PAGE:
IT is true that words like “going green” and “sustainable” carry much weight these days and many times they have been exploited by various quarters as tools for some personal agenda or to promote product sales.
Marketers from various “walks” of industries have benefited substantially from the green and sustainable pitches, and no wonder we have been bombarded with these words everywhere we go.
To be green or sustainable compliant does not just mean that some special methods or ingredients are used in the making of a product. It goes deeper than that.
I personally believe that it actually applies to every facets of our believe system, as well as the way we live and do things.
Simply put, it means the human race must re-learn to survive as minimalist and accept that the most basic way of life one without exploiting Mother Nature is the most natural, green and sustainable way.
The ongoing climatic and environmental changes are hot topics these days, not because it is trendy but because people are being affected one way or another. Most of us must have noticed that the once benign morning sun is scotching hot even way before the clock strikes noon and thunderstorms are happening more regularly and are louder.
While some parts of the world are facing severe drought, flooding has become a regular occurrence in some countries.
Cyclones, hurricanes and earthquakes are also striking more regularly causing lost of lives and major damages to property.
Doing our bit to arrest further decadence in our environment should be made everyone's duty and not merely a lip service. Among the top priorities in the list of “to dos” include cutting back on the usage of electricity, water, paper and food consumption.
As weather conditions deteriorate further and temperature rises, these items will become rare commodities, and it pays to preserve them by minimising their usage.
Although we have to pay tribute to inventors like Thomas Edison for inventing the light bulb which revolutionise the way people live, we should not succumb to the mental siege of “can't do without electricity or electronic devices”.
Instead of clamouring for the bright lights, we should instead promote the habit of seeking out more “light out” opportunities with just the stars in the sky for company.
Many of us who are from the “Baby Boomers” generation, should remember our school camping trips and those treasured moments of sleeping out under the glittering stars a rare opportunity worth savouring by all ages.
Reminiscing those simple luxuries reminds me of an article which I have read in the National Geographic that stressed on the side effects of over-exposure to too much bright lights in buildings and “dazzling, almost blinding” electronic screens and billboards.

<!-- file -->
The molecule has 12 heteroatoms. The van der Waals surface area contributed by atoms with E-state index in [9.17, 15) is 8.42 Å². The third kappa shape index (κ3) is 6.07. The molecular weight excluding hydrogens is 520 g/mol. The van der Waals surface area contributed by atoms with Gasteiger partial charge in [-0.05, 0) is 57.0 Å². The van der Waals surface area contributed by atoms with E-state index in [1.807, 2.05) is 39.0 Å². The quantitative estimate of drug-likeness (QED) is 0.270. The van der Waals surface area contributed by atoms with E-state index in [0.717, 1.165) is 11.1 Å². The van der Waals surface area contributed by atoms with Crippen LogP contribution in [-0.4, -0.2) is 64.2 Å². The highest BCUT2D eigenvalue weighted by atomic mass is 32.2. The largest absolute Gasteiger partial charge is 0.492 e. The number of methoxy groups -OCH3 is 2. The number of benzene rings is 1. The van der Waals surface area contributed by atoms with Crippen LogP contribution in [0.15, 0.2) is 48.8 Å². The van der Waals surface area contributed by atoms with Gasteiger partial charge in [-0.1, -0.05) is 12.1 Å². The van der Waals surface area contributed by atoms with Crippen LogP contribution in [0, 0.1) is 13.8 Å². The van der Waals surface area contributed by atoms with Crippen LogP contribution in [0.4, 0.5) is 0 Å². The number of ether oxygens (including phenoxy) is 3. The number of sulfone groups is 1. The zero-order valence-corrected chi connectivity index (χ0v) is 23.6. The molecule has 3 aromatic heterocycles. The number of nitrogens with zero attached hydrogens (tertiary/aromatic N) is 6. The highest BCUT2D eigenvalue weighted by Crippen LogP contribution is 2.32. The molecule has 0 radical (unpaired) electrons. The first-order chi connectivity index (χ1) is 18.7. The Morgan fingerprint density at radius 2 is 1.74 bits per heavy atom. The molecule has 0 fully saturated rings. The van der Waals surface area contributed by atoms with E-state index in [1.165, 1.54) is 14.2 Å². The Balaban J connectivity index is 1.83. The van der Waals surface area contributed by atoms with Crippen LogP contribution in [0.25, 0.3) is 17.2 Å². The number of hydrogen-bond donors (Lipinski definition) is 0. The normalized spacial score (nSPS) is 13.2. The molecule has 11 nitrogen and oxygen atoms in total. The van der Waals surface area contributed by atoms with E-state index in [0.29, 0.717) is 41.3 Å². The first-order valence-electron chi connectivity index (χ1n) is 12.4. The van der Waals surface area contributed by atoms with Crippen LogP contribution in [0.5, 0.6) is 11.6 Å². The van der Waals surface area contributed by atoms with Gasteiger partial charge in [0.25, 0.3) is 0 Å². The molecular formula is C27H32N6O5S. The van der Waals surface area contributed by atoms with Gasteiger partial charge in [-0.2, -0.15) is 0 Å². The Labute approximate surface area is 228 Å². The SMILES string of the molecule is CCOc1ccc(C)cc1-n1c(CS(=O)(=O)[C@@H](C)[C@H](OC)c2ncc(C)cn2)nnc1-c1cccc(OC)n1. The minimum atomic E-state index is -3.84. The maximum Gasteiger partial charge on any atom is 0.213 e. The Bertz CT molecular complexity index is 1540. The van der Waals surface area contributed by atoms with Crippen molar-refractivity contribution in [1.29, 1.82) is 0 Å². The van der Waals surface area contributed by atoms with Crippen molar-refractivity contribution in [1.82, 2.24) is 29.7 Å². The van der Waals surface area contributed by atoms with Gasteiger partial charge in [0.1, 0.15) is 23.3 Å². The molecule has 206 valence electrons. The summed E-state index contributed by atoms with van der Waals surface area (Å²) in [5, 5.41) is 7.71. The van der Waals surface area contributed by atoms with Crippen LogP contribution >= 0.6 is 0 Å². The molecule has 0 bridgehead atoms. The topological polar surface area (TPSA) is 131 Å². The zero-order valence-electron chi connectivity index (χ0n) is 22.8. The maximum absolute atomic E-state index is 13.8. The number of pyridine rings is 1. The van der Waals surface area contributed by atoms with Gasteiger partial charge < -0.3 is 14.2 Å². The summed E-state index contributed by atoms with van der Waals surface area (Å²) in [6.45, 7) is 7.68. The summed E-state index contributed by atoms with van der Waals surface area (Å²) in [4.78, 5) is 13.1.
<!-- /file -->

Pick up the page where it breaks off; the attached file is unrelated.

It has been found that these light can be detrimental to our health and affect the concentration of road users, including pedestrians and drivers.
Those who live near brightly-lit buildings have been found to be sleep deprived and affected by sleep disorders. So, don't be too distraught if there is suddenly a blackout in your neighbourhood as it could be a blessing in disguise to catch up with one's sleep.
Of course, the way our houses and work places are designed and built will be a major factor when it comes to rating how environment friendly and sustainable they will be. To qualify as green and sustainable, buildings should be able to function no matter what.
Why do we need to depend on air conditioning to cool the building whereas natural ventilation, big open windows and double volume ceilings should be able to do the trick?
As for lowering the water bill, remember those times when our elders collected rain water in buckets during heavy downpours to be used for watering plants later? Likewise, water used to wash rice grains is believed to be natural fertilisers and was collected for plant watering.
If more “out of the box” designs and features are drawn up for our property schemes, they should fare better in the green and environment index.
Another sustainable issue I believe is the one concerning the over dependence on maids by Malaysian families these days.
The “can't do without a maid” syndrome will turn out to be unsustainable in the near future. This is already happening with maids from some countries as demand outstrips supply, leading to higher agency fees and wages.
The sustainable solution will be to draw up a duty roster and get every member of the family to put in their fair share for the upkeep of the household.
l Deputy news editor Angie Ng's food for thought to promote sustainable and functioning families avoid favouritism and promote more spontaneous two-way interaction and communication between parents and children.
Did you find this article insightful?